Using ES6 String Extras Without Leaving Users in the Dirt

Using ES6 String Extras Without Leaving Users in the Dirt



Problem

You want to use new ECMAScript 6 features, such as the string extras like starts With() and endsWith(), but you don’t want your applications to break for people using browsers that don’t support this newer functionality

Solution

Use an ECMAScript 6 (or ES 6) shim to provide support for the functionality in browsers
not currently implementing it. demonstrates how a shim enables support
for the new ES 6 String functionality.

Using a shim to enable ES 6 functionality


<!DOCTYPE html>

<html>

<head>

<meta charset="utf-8">

<title>ES 6 String</title>

<script type="text/javascript" src="es6-shim.js"></script>

</head>

<body>

<script type="text/javascript">

 // quote from "To Kill a Mockingbird"

 var str = "Mockingbirds don't do one thing except make music " +

 "for us to enjoy. They don't eat up people's gardens, " +

 "don't nest in corn cribs, " +

 "they don’t do one thing but sing their hearts out for us. " +

 "That's why it’s a sin to kill a mockingbird."

 console.log(str.startsWith("Mockingbirds")); // true

 console.log(str.startsWith("autos", 20)); // false

 console.log(str.endsWith("mockingbird.")); // true

 console.log(str.endsWith("kill", str.length-15)); // true

 var cp = str.codePointAt(50); // 102 for 'f'

 var cp2 = str.codePointAt(51); // 111 for 'o'



 var cp3 = str.codePointAt(52); // 114 for 'r'

 var str2 = String.fromCodePoint(cp,cp2,cp3);
 console.log(str2); // for

EXPLAIN

JavaScript (or ECMAScript, the more proper name) is advancing much more rapidly now than in the past, but uneven implementation is still an issue. We do live in better times, as the major browser companies are more ready to embrace new features more quickly, and automated browser upgrades help eliminate some of the bogging down we had with a browser such as IE 6. In addition, until we see complete cross-browser sup‐ port for a new feature, we can still make use of enhancements in Node.js applications on the server, and via the use of shims in the client. I’ll cover Node.js in a later chapter, but for now, let’s look at shims, JavaScript compatibility, and what they mean for some‐ thing like the new String object enhancements.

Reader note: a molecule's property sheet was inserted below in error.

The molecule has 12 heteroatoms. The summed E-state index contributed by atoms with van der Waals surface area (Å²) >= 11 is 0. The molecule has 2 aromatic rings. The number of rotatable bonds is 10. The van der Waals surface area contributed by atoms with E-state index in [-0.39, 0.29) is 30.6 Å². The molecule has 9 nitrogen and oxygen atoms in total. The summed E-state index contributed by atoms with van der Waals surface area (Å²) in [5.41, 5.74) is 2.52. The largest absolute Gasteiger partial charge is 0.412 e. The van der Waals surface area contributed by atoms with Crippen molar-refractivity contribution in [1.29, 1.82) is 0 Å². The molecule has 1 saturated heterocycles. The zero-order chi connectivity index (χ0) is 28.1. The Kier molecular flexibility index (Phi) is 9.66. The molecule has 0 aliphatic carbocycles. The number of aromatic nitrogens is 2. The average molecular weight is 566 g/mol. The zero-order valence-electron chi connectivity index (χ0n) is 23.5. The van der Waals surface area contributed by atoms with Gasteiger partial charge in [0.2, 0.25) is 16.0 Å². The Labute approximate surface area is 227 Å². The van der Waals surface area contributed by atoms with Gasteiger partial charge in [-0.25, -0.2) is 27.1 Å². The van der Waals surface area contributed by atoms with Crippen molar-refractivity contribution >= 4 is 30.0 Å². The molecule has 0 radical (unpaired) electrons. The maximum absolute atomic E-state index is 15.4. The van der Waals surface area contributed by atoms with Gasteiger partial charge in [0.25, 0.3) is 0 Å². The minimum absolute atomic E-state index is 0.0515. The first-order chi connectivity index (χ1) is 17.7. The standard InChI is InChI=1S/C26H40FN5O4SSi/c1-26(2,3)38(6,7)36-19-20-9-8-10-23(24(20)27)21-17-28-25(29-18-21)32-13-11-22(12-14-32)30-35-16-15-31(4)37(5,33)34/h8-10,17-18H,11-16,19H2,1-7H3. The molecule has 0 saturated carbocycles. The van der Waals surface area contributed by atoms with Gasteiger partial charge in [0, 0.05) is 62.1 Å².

The latest formal release of ECMAScript (ES) is ECMAScript 5, and I make use of several
ES 5 features throughout the book. Work is underway, though, on the next generation
of ES, appropriately named ES.Next (ECMA-262 Edition 6), but commonly referred to
as ES 6.

As consensus is reached on new ES features, they’re added to the existing draft specifi‐
cation. They’re also listed in ES compatibility tables, such as the ones Mozilla incorpo‐
rates in much of its documentation, and the exceedingly helpful ECMAScript 6 Com‐
patibility Table.

Among the ES 6 additions are the following new String.prototype methods:

• startsWith: Returns true if string begins with characters from another string

• endsWith: Returns true if string ends with characters from another string

• contains: Returns true if string contains another string

• repeat: Repeats the string a given number of times and returns the result

• codePointAt: Returns the Unicode code point (unicode number) that starts at the
given index

Both startsWith() and endsWith() require a string to examine as first parameter, and
an optional integer as second parameter. For startsWith(), the integer marks the po‐
sition in the string to begin the search; for endsWith(), the integer represents the po‐
sition in the string where the search should terminate.

The contains() method also takes two parameters—search string and optional starting
position for search—but it returns true or false depending on whether it found the
search string anywhere in the string:

console.log(str.contains("gardens")); // true
,/pre>
The repeat() method takes a given string and repeats it however many times is given
in the only parameter, returning the result:

var str2 = 'abc';
console.log(str2.repeat(2)); // abcabc

The codePointAt() method returns the UTF-16 encoded code point value for the
character found at the position in the string. In addition, there’s also a new static method,
fromCodePoint, which returns a string created by a sequence of code points:

var cp = str.codePointAt(50); // 102 for 'f'
var cp2 = str.codePointAt(51); // 111 for 'o'
var cp3 = str.codePointAt(52); // 114 for 'r' var str2 = String.fromCodePoint(cp,cp2,cp3); console.log(str2); // for

At the time of this writing, if I were to access the web page in Example 1-7 without the
use of the ES 6 shim, the JavaScript would fail for all but a developer release of Firefox.
With the use of the shim, the JavaScript works for all modern browsers.

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